After a series of high-profile (and costly) legal setbacks, the hits keep coming for Johnson & Johnson. Tuesday, October 8th saw a Philadelphia jury award a Maryland man $8,000,000,000 in punitive damages after he said his use of the antipsychotic drug Risperdal as a child caused him to develop enlarged breasts. Yes, BILLION, with a “B.”
The award was the largest to date among more than 13,000 lawsuits which generally claim that Risperdal led the plaintiffs to develop a condition called gynecomastia, a side effect which Johnson & Johnson was allegedly aware of but understated when marketing their product to doctors.
Originally approved in late 1993 by the Food and Drug Administration, Risperdal was originally approved for treating schizophrenia and episodes of bipolar mania in adults before eventually being expanded to treat symptoms of autism.
The plaintiff in the case—Nicholas Murray, 26, of Maryland—originally won a $680,000 compensatory award over the same claims. Although the punitive damages are likely to be reduced some, the move by the jury sends a message to companies that gross misconduct and wrongdoing will not be tolerated.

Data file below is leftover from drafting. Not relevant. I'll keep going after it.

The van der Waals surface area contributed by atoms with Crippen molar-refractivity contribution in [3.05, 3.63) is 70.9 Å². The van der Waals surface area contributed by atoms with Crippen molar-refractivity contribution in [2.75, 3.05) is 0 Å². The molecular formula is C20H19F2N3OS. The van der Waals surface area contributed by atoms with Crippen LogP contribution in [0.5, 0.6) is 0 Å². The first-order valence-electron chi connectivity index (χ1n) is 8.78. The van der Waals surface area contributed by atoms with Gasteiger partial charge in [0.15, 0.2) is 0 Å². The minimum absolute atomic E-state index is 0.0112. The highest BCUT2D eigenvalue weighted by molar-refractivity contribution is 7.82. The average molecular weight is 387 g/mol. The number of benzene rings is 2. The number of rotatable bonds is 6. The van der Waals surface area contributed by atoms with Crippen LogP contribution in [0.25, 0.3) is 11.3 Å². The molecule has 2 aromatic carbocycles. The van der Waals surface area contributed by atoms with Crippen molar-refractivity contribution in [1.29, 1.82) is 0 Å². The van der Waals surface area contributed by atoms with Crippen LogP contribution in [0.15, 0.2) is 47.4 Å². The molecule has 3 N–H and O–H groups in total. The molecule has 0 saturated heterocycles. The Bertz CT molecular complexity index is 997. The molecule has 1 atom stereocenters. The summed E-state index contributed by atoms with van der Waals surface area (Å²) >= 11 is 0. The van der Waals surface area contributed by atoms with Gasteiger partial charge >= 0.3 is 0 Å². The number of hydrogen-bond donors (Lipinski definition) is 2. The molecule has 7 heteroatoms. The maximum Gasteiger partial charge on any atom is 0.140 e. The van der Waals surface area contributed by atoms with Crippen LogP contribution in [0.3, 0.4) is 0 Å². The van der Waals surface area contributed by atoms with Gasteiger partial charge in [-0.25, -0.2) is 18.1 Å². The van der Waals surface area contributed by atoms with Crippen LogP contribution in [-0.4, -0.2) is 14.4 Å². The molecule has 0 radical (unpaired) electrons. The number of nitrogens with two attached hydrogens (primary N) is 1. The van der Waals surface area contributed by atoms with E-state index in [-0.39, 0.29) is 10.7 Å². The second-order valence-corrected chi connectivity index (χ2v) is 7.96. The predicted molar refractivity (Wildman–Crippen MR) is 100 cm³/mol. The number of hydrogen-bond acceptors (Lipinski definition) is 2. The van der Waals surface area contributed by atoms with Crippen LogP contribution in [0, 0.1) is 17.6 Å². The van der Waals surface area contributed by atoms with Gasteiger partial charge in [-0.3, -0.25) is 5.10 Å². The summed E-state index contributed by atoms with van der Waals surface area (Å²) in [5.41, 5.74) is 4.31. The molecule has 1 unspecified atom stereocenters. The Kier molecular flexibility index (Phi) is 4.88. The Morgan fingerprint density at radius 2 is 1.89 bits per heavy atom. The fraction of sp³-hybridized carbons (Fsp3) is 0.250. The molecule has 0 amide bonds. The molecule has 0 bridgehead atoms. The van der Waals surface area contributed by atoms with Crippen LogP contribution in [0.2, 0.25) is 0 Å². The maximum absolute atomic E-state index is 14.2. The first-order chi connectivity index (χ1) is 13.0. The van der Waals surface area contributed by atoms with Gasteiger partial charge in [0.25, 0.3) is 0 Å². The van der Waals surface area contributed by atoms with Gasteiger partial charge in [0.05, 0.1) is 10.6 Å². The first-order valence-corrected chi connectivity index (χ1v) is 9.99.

Tuesday’s verdict is just the latest in a string of high-profile blows to the wider reputation of Johnson & Johnson. An August ruling in Oklahoma ordered the company to pay the state $572 million for their contribution to the state’s opioid crisis; similarly, a St. Louis jury found that Johnson & Johnson should pay $4,690,000,000 to 22 ovarian cancer victims and their families after use of the company’s baby powder allegedly led to the ovarian cancer diagnoses.